Music is a world within itself, with a language we all understand (Sir Duke, Stevie Wonder)
This serious man on the left is Gustav Theodor Fechner, a German philosopher, physicist and experimental psychologist who lived between 1801 and 1887. To be honest, I don’t know almost anything of his life or work exepct one thing: he did in the 1860s a thought-provoking experiment. It seems me interesting for two important reasons: he called into question something widely established and obtained experimental data by himself.
Fechner’s experiment was simple: he presented just ten rectangles to 82 students. Then he asked each of them to choose the most pleasing one and obtained revealing discoveries I will not explain here since would cause bias in my experiment. You can find more information about the original experiment here.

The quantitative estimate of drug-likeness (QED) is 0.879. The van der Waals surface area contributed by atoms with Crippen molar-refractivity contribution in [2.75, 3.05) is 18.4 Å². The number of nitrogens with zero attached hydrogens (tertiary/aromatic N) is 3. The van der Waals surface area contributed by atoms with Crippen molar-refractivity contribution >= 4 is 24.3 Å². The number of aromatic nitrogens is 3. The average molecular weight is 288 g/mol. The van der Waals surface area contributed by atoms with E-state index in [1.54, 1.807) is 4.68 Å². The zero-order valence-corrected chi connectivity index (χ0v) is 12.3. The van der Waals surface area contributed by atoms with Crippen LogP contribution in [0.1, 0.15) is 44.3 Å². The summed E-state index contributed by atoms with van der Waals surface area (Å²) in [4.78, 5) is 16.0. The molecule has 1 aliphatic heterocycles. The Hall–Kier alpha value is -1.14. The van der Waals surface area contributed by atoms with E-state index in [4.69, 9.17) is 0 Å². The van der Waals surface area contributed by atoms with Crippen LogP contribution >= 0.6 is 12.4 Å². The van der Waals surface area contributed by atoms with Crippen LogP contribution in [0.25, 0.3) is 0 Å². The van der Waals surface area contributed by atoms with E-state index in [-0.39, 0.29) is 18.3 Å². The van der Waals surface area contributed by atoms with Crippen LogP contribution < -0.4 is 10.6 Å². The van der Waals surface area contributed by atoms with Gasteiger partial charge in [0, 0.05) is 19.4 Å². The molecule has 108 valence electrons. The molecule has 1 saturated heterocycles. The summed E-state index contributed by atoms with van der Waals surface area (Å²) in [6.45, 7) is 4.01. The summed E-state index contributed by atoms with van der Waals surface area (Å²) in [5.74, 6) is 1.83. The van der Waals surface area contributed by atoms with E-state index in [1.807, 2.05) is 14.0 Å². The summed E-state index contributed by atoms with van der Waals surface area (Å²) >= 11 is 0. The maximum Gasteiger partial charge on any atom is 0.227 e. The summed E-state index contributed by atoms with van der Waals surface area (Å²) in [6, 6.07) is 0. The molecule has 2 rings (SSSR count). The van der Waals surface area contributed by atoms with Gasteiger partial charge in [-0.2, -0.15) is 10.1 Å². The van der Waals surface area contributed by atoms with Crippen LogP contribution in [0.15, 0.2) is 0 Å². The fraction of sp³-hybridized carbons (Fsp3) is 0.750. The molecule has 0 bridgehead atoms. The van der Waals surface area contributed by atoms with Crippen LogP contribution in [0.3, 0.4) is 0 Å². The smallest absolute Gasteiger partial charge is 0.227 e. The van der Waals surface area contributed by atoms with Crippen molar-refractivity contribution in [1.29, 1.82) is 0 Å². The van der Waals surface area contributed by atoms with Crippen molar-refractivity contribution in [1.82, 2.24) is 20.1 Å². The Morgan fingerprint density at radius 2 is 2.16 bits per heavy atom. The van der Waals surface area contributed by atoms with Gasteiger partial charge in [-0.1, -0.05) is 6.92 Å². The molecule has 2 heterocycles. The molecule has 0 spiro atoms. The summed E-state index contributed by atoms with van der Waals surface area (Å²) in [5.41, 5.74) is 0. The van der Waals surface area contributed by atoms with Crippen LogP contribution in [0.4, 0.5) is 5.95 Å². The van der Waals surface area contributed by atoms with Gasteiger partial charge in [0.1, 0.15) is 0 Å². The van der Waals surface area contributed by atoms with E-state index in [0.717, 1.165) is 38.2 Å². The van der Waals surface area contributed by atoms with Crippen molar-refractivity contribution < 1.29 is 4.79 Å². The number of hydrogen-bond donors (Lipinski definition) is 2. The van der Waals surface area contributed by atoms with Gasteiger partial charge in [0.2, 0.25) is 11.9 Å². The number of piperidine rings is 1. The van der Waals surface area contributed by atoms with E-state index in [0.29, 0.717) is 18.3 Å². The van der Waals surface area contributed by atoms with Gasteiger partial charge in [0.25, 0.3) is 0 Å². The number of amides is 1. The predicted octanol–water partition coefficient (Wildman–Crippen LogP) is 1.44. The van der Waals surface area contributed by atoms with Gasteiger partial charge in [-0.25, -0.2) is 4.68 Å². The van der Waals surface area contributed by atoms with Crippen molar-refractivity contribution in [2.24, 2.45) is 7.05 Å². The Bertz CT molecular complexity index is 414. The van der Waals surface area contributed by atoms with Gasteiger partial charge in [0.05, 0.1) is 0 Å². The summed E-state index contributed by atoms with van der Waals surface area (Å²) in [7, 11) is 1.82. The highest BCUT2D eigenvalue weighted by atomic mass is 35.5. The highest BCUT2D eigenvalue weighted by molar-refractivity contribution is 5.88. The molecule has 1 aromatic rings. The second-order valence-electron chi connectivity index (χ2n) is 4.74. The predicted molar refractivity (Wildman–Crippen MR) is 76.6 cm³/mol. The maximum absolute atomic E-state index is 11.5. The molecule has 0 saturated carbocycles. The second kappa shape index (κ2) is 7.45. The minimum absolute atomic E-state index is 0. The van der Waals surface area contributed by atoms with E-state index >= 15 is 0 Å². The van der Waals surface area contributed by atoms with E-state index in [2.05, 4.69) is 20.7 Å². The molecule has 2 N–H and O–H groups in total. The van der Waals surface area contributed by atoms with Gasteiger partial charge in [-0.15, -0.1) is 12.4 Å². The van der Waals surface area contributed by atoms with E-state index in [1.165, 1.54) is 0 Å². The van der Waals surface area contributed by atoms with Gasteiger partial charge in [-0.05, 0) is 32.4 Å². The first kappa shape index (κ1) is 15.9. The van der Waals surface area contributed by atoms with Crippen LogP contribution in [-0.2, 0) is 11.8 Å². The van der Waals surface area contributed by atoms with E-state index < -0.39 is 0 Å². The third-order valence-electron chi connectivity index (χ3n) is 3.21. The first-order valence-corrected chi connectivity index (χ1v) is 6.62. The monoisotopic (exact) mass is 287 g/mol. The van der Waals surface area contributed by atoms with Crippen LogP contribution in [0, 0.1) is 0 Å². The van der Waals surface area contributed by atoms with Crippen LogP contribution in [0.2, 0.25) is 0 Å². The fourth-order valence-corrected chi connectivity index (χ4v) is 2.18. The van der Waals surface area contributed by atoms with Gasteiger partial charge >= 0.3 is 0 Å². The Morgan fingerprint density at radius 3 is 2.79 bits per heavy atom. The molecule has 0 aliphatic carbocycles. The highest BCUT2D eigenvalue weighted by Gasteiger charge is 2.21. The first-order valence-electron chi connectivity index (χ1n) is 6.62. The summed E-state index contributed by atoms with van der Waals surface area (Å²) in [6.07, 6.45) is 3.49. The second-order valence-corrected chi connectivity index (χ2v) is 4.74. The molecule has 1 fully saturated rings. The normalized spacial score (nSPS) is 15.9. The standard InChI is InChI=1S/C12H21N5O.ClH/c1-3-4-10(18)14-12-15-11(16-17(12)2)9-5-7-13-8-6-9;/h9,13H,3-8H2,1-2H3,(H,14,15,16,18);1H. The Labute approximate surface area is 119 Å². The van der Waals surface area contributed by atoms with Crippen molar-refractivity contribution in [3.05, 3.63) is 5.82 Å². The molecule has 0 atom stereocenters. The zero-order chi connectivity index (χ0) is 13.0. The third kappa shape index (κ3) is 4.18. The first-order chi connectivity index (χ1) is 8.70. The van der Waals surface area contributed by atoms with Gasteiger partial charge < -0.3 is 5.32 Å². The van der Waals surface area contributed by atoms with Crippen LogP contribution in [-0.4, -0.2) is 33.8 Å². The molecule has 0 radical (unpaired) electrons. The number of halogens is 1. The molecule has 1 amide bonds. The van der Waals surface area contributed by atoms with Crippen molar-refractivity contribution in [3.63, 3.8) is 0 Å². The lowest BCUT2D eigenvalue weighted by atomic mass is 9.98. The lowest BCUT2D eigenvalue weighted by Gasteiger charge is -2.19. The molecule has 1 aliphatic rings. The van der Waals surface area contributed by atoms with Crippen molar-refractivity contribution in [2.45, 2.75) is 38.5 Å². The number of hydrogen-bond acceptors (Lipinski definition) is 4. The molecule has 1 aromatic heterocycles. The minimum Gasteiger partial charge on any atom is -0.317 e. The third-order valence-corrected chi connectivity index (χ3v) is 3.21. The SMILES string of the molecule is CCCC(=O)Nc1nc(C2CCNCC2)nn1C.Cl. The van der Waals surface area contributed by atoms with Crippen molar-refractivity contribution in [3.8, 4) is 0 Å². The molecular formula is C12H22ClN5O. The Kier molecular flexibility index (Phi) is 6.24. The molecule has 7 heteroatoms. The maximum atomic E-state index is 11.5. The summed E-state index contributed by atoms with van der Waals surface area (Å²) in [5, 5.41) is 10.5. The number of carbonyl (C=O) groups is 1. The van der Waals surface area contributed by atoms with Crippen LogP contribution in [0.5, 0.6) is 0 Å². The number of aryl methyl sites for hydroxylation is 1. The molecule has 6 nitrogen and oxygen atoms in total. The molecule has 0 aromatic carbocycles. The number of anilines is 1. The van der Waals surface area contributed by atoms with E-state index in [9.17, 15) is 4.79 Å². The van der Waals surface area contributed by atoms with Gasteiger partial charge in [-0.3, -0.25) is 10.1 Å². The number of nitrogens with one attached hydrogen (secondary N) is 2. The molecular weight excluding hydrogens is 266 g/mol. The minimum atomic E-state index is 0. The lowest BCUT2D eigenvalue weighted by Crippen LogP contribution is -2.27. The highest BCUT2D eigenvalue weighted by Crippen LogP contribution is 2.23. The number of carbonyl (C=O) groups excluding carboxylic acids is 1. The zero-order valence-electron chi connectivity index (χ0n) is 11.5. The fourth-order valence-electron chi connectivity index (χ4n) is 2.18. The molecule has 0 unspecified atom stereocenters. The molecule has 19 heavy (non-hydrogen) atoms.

I have done a project inspired in Fechner’s one that I called The Pleasing Ratio Project. Once you enter in the App, you will see two rectangles. Both of them have the same area. They only vary in their length-to-width ratios. Then you will be asked to select the one that seems you most pleasing. You can do it as many times as you want (all responses are completely anonymous). Every game will confront a couple of ratios, which can vary from 1 to 3,5. In the Results section you will find the percentage of winning games for each ratio. The one with the highest percentage will be named officially as The Most Pleasing Ratio of the World in the future by myself.
Although my experiment is absolutely inspired in Fechner’s one, there is a important difference: I can explore a bigger set of ratios doing an A/B test. This makes this one a bit richer.
The experiment has also some interesting technical features:
- the use of
shinydashboardpackage to arrange the App
- the use of
- to save votes in a text file
- to read it to visualize results
Will I obtain the same results as Fechner? This is a living project whose results will change over the time so you can check it regularly.
The code of the project is available in GitHub. Thanks a lot for your collaboration!